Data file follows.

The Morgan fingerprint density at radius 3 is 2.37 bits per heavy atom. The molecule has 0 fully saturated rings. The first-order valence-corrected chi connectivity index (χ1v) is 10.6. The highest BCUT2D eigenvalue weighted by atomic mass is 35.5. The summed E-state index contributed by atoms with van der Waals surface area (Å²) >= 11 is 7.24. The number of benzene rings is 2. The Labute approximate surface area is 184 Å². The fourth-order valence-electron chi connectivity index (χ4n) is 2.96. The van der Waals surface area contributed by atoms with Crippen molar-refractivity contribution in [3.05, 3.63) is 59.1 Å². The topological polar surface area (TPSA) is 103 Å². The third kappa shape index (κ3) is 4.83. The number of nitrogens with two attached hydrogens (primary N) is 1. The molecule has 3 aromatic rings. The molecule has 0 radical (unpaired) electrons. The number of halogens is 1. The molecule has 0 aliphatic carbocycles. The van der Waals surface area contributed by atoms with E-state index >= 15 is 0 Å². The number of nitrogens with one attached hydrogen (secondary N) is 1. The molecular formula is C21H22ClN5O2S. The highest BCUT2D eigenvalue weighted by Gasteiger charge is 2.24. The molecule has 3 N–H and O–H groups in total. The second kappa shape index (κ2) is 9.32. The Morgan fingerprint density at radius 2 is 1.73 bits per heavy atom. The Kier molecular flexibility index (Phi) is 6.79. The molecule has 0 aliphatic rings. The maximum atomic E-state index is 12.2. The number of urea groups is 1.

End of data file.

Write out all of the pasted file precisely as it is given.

The Morgan fingerprint density at radius 3 is 2.37 bits per heavy atom. The molecule has 0 fully saturated rings. The first-order valence-corrected chi connectivity index (χ1v) is 10.6. The highest BCUT2D eigenvalue weighted by atomic mass is 35.5. The summed E-state index contributed by atoms with van der Waals surface area (Å²) >= 11 is 7.24. The number of benzene rings is 2. The Labute approximate surface area is 184 Å². The fourth-order valence-electron chi connectivity index (χ4n) is 2.96. The van der Waals surface area contributed by atoms with Crippen molar-refractivity contribution in [3.05, 3.63) is 59.1 Å². The topological polar surface area (TPSA) is 103 Å². The third kappa shape index (κ3) is 4.83. The number of nitrogens with two attached hydrogens (primary N) is 1. The molecule has 3 aromatic rings. The molecule has 0 radical (unpaired) electrons. The number of halogens is 1. The molecule has 0 aliphatic carbocycles. The van der Waals surface area contributed by atoms with E-state index >= 15 is 0 Å². The number of nitrogens with one attached hydrogen (secondary N) is 1. The molecular formula is C21H22ClN5O2S. The highest BCUT2D eigenvalue weighted by Gasteiger charge is 2.24. The molecule has 3 N–H and O–H groups in total. The second kappa shape index (κ2) is 9.32. The Morgan fingerprint density at radius 2 is 1.73 bits per heavy atom. The Kier molecular flexibility index (Phi) is 6.79. The molecule has 0 aliphatic rings. The maximum atomic E-state index is 12.2. The number of urea groups is 1.